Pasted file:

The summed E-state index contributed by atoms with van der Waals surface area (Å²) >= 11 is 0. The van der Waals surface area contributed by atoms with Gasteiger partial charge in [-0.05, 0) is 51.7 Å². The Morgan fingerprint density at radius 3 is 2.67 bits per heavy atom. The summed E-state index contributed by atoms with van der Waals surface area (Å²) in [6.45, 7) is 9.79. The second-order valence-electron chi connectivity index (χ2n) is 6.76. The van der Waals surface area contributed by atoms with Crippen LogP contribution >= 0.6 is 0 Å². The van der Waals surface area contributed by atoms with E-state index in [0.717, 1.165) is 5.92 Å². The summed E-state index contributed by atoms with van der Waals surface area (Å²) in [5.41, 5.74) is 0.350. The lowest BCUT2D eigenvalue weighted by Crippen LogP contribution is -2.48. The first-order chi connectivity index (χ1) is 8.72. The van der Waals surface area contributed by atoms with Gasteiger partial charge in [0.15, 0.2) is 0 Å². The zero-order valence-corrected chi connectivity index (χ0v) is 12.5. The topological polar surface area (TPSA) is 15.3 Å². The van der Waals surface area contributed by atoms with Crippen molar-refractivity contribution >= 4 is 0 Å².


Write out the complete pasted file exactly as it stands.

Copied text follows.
The summed E-state index contributed by atoms with van der Waals surface area (Å²) >= 11 is 0. The van der Waals surface area contributed by atoms with Gasteiger partial charge in [-0.05, 0) is 51.7 Å². The Morgan fingerprint density at radius 3 is 2.67 bits per heavy atom. The summed E-state index contributed by atoms with van der Waals surface area (Å²) in [6.45, 7) is 9.79. The second-order valence-electron chi connectivity index (χ2n) is 6.76. The van der Waals surface area contributed by atoms with Crippen LogP contribution >= 0.6 is 0 Å². The van der Waals surface area contributed by atoms with E-state index in [0.717, 1.165) is 5.92 Å². The summed E-state index contributed by atoms with van der Waals surface area (Å²) in [5.41, 5.74) is 0.350. The lowest BCUT2D eigenvalue weighted by Crippen LogP contribution is -2.48. The first-order chi connectivity index (χ1) is 8.72. The van der Waals surface area contributed by atoms with Gasteiger partial charge in [0.15, 0.2) is 0 Å². The zero-order valence-corrected chi connectivity index (χ0v) is 12.5. The topological polar surface area (TPSA) is 15.3 Å². The van der Waals surface area contributed by atoms with Crippen molar-refractivity contribution >= 4 is 0 Å².